Ajarn Street

House of horrors two

Just when you thought it was safe to walk under the scaffolding

This article is an update to the original article on building a house in Thailand, posted in November 2009

Here's an update on the contractor fiasco.

Well, for starters, I have returned to America and I am teaching at a university in my hometown. I came back to save the money to finish my house. Because the contractor had not cancelled the contract on my house while I was there, I couldn't continue building it. No one would even give me a price until that was done.

I returned to America, got a job, and asked my wife to join me. She told me on the phone that the contractor and the lawyer had come over to the house two weeks after I left and brought a document with them saying that the contract with me was cancelled. Duh! However, my wife went on to say that they still wanted the 290,000 THB. She told them they would not get the money because I had paid as per the contract. The lawyer told my wife that since I was a farang and she was the lawful owner of the house and property, she could be in big trouble. Blah blah, blah. Not wanting to argue, my wife told them she wasn't concerned and they finally left.

One day before she left to come to America, a laborer who had worked on the house came over to talk to my wife about hiring him to finish the house after the contract was cancelled. He was a local man that lived in the next village, so she knew of him. He told her that the problems I had had with the contractor were typical. The laborer told my wife it happened with all of the projects he had worked on with this particular contractor. He continued to tell her that the contractor had a gambling problem. and he takes the money from one project and puts it into another when his gambling debts get too high.

To get further proof, my wife went to talk to the owners of another house-build project which this rogue contractor had worked on. The owners told my wife the same sad story.

I assure you that when we return and continue building our house, I will be there every time a brick is laid. I have learned my lesson. The amount I have spent should have almost paid for a completed house but "we live and learn"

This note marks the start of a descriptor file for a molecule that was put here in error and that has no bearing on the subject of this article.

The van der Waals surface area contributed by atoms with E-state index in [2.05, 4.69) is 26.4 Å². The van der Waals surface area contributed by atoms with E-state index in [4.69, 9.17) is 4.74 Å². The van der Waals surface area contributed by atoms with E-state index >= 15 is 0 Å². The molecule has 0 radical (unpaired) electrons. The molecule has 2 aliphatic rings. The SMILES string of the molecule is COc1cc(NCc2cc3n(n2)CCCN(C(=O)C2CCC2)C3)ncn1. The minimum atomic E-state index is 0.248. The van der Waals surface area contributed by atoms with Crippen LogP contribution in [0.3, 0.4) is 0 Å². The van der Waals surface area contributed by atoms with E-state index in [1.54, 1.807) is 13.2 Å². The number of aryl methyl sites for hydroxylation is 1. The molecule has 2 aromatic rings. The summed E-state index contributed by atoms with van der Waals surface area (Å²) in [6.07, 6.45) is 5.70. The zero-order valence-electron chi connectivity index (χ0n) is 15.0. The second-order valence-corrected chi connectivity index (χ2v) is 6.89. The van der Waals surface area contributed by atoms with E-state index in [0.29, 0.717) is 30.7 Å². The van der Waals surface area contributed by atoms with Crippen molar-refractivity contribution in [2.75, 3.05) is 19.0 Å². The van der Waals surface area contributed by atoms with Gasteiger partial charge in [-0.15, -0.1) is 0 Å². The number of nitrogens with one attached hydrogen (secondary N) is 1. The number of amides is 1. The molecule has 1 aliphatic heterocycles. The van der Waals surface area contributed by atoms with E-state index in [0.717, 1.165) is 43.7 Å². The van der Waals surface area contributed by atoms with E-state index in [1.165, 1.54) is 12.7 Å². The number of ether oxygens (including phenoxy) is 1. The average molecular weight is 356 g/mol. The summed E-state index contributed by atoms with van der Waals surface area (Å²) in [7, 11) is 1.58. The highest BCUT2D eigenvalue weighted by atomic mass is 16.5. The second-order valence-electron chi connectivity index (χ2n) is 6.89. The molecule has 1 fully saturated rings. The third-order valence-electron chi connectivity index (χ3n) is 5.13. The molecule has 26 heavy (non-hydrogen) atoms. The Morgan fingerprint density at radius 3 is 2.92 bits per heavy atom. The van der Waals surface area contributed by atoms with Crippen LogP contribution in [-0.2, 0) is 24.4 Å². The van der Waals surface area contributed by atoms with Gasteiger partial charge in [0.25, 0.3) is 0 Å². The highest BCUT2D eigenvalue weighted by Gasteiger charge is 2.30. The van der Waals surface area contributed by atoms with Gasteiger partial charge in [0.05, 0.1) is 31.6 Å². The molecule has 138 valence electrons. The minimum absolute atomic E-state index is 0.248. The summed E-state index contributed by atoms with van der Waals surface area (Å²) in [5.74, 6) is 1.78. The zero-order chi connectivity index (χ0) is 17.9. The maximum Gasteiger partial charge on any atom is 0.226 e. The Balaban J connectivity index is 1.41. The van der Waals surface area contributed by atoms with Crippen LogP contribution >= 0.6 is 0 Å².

We are now saving up money so we can come back in a year and finish our house.
Even though there are things I don't like about Thailand - the positive things outweigh the negative. And we both miss Thailand terribly.

Update Tuesday 20th April

Well...I am back in Thailand. I finally saved enough money while in America to, maybe not complete my house, but earn enough money to make the house livable and I can work completing it a little at the time.

Now that the rogue contractor has cancelled the contract, we have another one that is eager to bring my house up to the standards I expected. This contractor wants me here to tell him exactly how I want the house built. He is committed to doing it right and exactly the way I want it - something the other contractor never did nor wanted.

Of course I am skeptical but the work he has done so far is the way it should be done. When he came out to my house to look at what I wanted, he was amazed at what had to be redone because the other contractor failed to do it the right way and the way I asked him many times. Half-built walls needed to be torn down to reroute the water, sewer, and install vent lines and the roof needed a lot of work also. Now, the reconstruction is almost finished and his crew is working on the walls. Of course it will cost me more money because of the rework, but in the end I'll have the house I want, the way I want it.

My handicap seemed to be getting worse, so I was forced to retire from teaching. Retiring will make my handicap easier to manage and I will also be here every day to monitor the progress..